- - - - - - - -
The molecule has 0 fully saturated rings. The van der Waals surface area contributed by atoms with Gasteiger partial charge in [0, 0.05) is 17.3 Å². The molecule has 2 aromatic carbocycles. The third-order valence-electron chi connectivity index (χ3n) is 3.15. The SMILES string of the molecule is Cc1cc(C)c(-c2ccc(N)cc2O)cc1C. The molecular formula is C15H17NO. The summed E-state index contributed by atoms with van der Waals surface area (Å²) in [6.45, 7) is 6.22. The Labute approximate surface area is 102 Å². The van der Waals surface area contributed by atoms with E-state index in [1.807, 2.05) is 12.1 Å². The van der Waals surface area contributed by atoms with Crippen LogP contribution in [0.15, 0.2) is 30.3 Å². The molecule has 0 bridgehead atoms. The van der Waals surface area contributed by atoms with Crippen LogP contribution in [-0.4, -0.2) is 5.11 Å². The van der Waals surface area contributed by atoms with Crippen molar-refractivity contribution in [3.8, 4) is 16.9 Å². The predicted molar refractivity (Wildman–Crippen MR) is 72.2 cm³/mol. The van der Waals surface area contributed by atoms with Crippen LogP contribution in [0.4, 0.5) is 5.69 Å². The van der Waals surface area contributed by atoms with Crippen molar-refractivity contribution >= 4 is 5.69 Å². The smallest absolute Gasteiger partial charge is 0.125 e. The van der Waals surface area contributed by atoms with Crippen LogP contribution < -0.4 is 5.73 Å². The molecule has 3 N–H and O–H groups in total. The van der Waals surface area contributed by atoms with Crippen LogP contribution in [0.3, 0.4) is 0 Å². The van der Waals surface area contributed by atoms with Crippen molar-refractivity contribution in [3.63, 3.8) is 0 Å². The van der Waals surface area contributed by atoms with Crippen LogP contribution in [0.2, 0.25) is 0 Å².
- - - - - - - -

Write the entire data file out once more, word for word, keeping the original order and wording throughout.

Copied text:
The molecule has 0 fully saturated rings. The van der Waals surface area contributed by atoms with Gasteiger partial charge in [0, 0.05) is 17.3 Å². The molecule has 2 aromatic carbocycles. The third-order valence-electron chi connectivity index (χ3n) is 3.15. The SMILES string of the molecule is Cc1cc(C)c(-c2ccc(N)cc2O)cc1C. The molecular formula is C15H17NO. The summed E-state index contributed by atoms with van der Waals surface area (Å²) in [6.45, 7) is 6.22. The Labute approximate surface area is 102 Å². The van der Waals surface area contributed by atoms with E-state index in [1.807, 2.05) is 12.1 Å². The van der Waals surface area contributed by atoms with Crippen LogP contribution in [0.15, 0.2) is 30.3 Å². The molecule has 0 bridgehead atoms. The van der Waals surface area contributed by atoms with Crippen LogP contribution in [-0.4, -0.2) is 5.11 Å². The van der Waals surface area contributed by atoms with Crippen molar-refractivity contribution in [3.8, 4) is 16.9 Å². The predicted molar refractivity (Wildman–Crippen MR) is 72.2 cm³/mol. The van der Waals surface area contributed by atoms with Crippen LogP contribution in [0.4, 0.5) is 5.69 Å². The van der Waals surface area contributed by atoms with Crippen molar-refractivity contribution >= 4 is 5.69 Å². The smallest absolute Gasteiger partial charge is 0.125 e. The van der Waals surface area contributed by atoms with Crippen LogP contribution < -0.4 is 5.73 Å². The molecule has 3 N–H and O–H groups in total. The van der Waals surface area contributed by atoms with Crippen LogP contribution in [0.3, 0.4) is 0 Å². The van der Waals surface area contributed by atoms with Crippen molar-refractivity contribution in [3.63, 3.8) is 0 Å². The van der Waals surface area contributed by atoms with Crippen LogP contribution in [0.2, 0.25) is 0 Å².